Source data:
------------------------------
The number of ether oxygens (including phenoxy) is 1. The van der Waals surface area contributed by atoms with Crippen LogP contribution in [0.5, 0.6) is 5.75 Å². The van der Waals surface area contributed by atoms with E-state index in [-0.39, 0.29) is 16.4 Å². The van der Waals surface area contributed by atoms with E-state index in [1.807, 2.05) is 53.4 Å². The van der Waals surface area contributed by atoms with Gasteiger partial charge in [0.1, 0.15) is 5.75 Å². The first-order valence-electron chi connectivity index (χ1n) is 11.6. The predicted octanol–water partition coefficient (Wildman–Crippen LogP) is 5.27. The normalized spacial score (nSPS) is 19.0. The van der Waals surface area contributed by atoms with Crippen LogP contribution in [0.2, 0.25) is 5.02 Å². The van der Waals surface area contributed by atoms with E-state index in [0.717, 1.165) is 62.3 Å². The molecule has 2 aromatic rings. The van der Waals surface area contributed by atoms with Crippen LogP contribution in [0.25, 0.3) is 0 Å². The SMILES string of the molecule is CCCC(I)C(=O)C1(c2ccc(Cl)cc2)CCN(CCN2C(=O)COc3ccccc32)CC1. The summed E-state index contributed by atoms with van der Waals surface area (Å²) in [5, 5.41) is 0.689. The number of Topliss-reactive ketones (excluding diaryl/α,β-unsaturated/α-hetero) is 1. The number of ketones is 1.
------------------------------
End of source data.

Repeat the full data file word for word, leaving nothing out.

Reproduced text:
The number of ether oxygens (including phenoxy) is 1. The van der Waals surface area contributed by atoms with Crippen LogP contribution in [0.5, 0.6) is 5.75 Å². The van der Waals surface area contributed by atoms with E-state index in [-0.39, 0.29) is 16.4 Å². The van der Waals surface area contributed by atoms with E-state index in [1.807, 2.05) is 53.4 Å². The van der Waals surface area contributed by atoms with Gasteiger partial charge in [0.1, 0.15) is 5.75 Å². The first-order valence-electron chi connectivity index (χ1n) is 11.6. The predicted octanol–water partition coefficient (Wildman–Crippen LogP) is 5.27. The normalized spacial score (nSPS) is 19.0. The van der Waals surface area contributed by atoms with Crippen LogP contribution in [0.2, 0.25) is 5.02 Å². The van der Waals surface area contributed by atoms with E-state index in [0.717, 1.165) is 62.3 Å². The molecule has 2 aromatic rings. The van der Waals surface area contributed by atoms with Crippen LogP contribution in [0.25, 0.3) is 0 Å². The SMILES string of the molecule is CCCC(I)C(=O)C1(c2ccc(Cl)cc2)CCN(CCN2C(=O)COc3ccccc32)CC1. The summed E-state index contributed by atoms with van der Waals surface area (Å²) in [5, 5.41) is 0.689. The number of Topliss-reactive ketones (excluding diaryl/α,β-unsaturated/α-hetero) is 1. The number of ketones is 1.